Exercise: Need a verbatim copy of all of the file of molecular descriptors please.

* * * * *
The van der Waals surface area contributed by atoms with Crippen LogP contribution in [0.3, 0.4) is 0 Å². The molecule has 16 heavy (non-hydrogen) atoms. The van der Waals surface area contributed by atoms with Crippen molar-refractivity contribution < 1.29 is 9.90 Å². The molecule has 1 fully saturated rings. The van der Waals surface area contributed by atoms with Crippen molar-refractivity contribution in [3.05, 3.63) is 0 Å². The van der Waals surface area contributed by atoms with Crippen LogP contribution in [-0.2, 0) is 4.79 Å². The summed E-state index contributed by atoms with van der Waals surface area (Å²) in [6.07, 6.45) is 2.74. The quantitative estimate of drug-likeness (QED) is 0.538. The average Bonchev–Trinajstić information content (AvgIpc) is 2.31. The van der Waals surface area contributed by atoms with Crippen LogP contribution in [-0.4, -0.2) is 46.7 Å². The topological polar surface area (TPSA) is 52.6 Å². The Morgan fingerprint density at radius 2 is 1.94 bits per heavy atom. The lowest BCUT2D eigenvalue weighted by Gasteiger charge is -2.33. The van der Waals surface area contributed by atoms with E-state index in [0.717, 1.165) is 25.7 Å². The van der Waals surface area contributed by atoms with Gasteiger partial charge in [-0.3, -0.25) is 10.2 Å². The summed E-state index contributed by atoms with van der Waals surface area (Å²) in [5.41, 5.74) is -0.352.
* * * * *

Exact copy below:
The van der Waals surface area contributed by atoms with Crippen LogP contribution in [0.3, 0.4) is 0 Å². The molecule has 16 heavy (non-hydrogen) atoms. The van der Waals surface area contributed by atoms with Crippen molar-refractivity contribution < 1.29 is 9.90 Å². The molecule has 1 fully saturated rings. The van der Waals surface area contributed by atoms with Crippen molar-refractivity contribution in [3.05, 3.63) is 0 Å². The van der Waals surface area contributed by atoms with Crippen LogP contribution in [-0.2, 0) is 4.79 Å². The summed E-state index contributed by atoms with van der Waals surface area (Å²) in [6.07, 6.45) is 2.74. The quantitative estimate of drug-likeness (QED) is 0.538. The average Bonchev–Trinajstić information content (AvgIpc) is 2.31. The van der Waals surface area contributed by atoms with Crippen LogP contribution in [-0.4, -0.2) is 46.7 Å². The topological polar surface area (TPSA) is 52.6 Å². The Morgan fingerprint density at radius 2 is 1.94 bits per heavy atom. The lowest BCUT2D eigenvalue weighted by Gasteiger charge is -2.33. The van der Waals surface area contributed by atoms with E-state index in [0.717, 1.165) is 25.7 Å². The van der Waals surface area contributed by atoms with Gasteiger partial charge in [-0.3, -0.25) is 10.2 Å². The summed E-state index contributed by atoms with van der Waals surface area (Å²) in [5.41, 5.74) is -0.352.